11 Black Americas

Algernon Austin presents an excellent, concise, and wonderfully read scholarly examination of the complicated landscape of race, class and popular perception. Besides the prison industrial complex, black strides in education, poverty rates, crime and other indices contradict claims that blacks are “moving backward.”
--Jeffrey O. G. Ogbar, Director, Institute for African American Studies, University of Connecticut and author of Black Power: Radical Politics and African American Identity (The Johns Hopkins University Press), 2004 and Hip-Hop Revolution: The Culture and Politics of Rap (University Press of Kansas), 2007.

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There are 11 black Americas. This was one of the major findings of a study commissioned by Radio One Inc. and released earlier this year. Only summarized findings were released, so it is not possible to delve deeply into the data. The primary purpose of the study was likely for figuring out how best to market to blacks. Nonetheless it does provide an interesting look at black-American diversity.

Apparently, based demographics, values and consumption patterns, black Americans were segmented into 11 distinct groups. The following are abbreviated descriptions of the groups, from youngest to oldest group:
  1. Connected Black Teens: “They are tech savvy, highly social, brand driven and fans of Black music (Hip Hop
    and R&B).”

  2. Digital Networkers: “Over half of this web savvy, high tech, mobile segment are college or high school students who ‘network’ heavily using Facebook, MySpace, instant messaging and their cell phones.”

  3. Black Onliners: “Heavy web users, this mostly male segment is stressed by their work/life balance and the need to straddle Black and White worlds; they are focused on money as the most meaningful measure of success and are the most stressed of any segment about ‘having to fit in’.”

  4. Stretched Black Straddlers: “Mostly 18-34, this online, cell phone toting segment is the most stressed by ‘straddling’ the needs of family and work. Stressed about money and a lack of time, they are . . . the most likely to say they have been racially discriminated against in the past three months.”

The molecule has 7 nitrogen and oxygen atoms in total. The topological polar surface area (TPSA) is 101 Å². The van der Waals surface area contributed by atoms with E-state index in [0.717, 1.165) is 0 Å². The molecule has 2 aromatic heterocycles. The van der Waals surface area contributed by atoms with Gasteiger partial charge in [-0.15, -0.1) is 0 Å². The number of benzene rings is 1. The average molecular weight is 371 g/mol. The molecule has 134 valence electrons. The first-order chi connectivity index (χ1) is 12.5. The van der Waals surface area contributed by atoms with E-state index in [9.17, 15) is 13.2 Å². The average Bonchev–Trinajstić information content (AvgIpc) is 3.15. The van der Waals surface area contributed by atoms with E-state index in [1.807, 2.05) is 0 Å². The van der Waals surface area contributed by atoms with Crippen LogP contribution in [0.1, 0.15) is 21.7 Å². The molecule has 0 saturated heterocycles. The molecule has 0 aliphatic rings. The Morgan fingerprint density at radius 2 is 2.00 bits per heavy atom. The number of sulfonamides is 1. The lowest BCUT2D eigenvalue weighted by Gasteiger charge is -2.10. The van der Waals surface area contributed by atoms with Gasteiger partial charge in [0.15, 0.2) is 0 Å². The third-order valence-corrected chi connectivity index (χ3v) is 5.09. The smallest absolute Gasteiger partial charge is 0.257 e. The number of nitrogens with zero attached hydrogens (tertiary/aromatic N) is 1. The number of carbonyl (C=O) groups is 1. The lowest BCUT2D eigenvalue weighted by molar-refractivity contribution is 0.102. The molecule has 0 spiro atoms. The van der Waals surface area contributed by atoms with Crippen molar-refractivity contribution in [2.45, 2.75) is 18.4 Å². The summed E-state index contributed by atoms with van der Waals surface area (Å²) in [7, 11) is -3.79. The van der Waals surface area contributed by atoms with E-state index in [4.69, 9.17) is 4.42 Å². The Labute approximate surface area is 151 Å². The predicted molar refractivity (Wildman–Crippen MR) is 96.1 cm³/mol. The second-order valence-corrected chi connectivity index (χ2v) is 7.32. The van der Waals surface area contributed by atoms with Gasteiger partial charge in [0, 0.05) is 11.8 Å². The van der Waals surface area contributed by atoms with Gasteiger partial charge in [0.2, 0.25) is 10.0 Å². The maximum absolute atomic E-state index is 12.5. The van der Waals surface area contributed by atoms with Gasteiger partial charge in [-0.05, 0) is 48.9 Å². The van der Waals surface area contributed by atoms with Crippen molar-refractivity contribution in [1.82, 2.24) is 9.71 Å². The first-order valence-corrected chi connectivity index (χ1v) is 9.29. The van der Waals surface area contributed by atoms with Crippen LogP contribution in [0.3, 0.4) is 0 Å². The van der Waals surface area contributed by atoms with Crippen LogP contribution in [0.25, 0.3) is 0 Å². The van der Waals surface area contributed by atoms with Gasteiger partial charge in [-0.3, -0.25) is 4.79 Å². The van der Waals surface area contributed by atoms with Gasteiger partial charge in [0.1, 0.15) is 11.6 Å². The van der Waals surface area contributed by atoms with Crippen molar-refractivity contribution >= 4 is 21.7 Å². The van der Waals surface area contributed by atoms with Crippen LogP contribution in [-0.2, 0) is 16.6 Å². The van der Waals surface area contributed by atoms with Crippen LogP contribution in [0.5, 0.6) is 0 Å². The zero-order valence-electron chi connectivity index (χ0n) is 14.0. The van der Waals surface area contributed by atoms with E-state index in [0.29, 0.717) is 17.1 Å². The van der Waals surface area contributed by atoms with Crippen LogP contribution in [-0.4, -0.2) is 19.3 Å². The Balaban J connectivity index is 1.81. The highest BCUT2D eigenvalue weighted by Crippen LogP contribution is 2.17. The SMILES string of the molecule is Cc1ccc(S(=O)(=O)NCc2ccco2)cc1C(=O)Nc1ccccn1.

5. New Middle Class: “The best educated, most employed and wealthiest segment is mostly between the ages of 25 and 44 and is the most technologically forward segment.”

  6. Family Struggles: “Mostly female and heavy TV watchers, this segment is struggling economically and is stressed trying to raise their children on a tight budget.”

  7. Black is Better: “This confident, optimistic, fun-loving segment is very focused on family and their job. [They have a] very strong focus on Black culture, history and solidarity.”

  8. Sick and Stressed: “Mostly over the age of 35, this struggling segment is stressed about money and health, pessimistic about their personal future, and least likely to say things are getting better for them. They are the least likely to have a healthy lifestyle, to play sports or work out or have health insurance.”

  9. Faith Fulfills: “This highly religious segment, who spend more time than average volunteering for religious or non-profit organizations, is most likely to trust God to take care of things.”

  10. Broadcast Blacks: “Highly confident, independent and positive in their attitudes, this female-skewed, older segment is the most likely to say things are getting better for them. They are heavy users of TV and radio (especially Gospel radio) and have the lowest Internet usage.”

  11. Boomer Blacks: “This ‘oldest’ segment (average 52) is tech savvy with high ownership of computers, DVRs, home theater systems and wireless internet access – 90% are online. They are the most likely to believe that Black children should have Black role models and that it’s important to take advantage of the opportunities won by previous generations.”
Some of the more general questions asked of the respondents once again confirm that the punditry on blacks is “getting it wrong.” For example, 90 percent of blacks report being comfortable being black—not racked by self-loathing—as is often reported. Blacks also “don’t need to ‘act Black’” to conform to anyone’s stereotype of blackness. Eighty-two percent of those surveyed stated that education is important to success. (The 1987 General Social Survey reports similar results to this one. In the GSS, blacks had slightly higher levels of support than whites for education as a means to success.)

This survey found more optimism about the future of black America than last year’s Pew Survey. Fifty-four percent of blacks were optimistic in the Radio One survey. Only 44 percent in the Pew Survey. It is not possible to compare the Radio One survey in detail, but the difference between the two surveys is likely due to the Radio One survey including teens who tend to be more optimistic about the future. The Radio One data reminds us to be careful about generalizing about blacks.

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--Algernon Austin, Ph.D.

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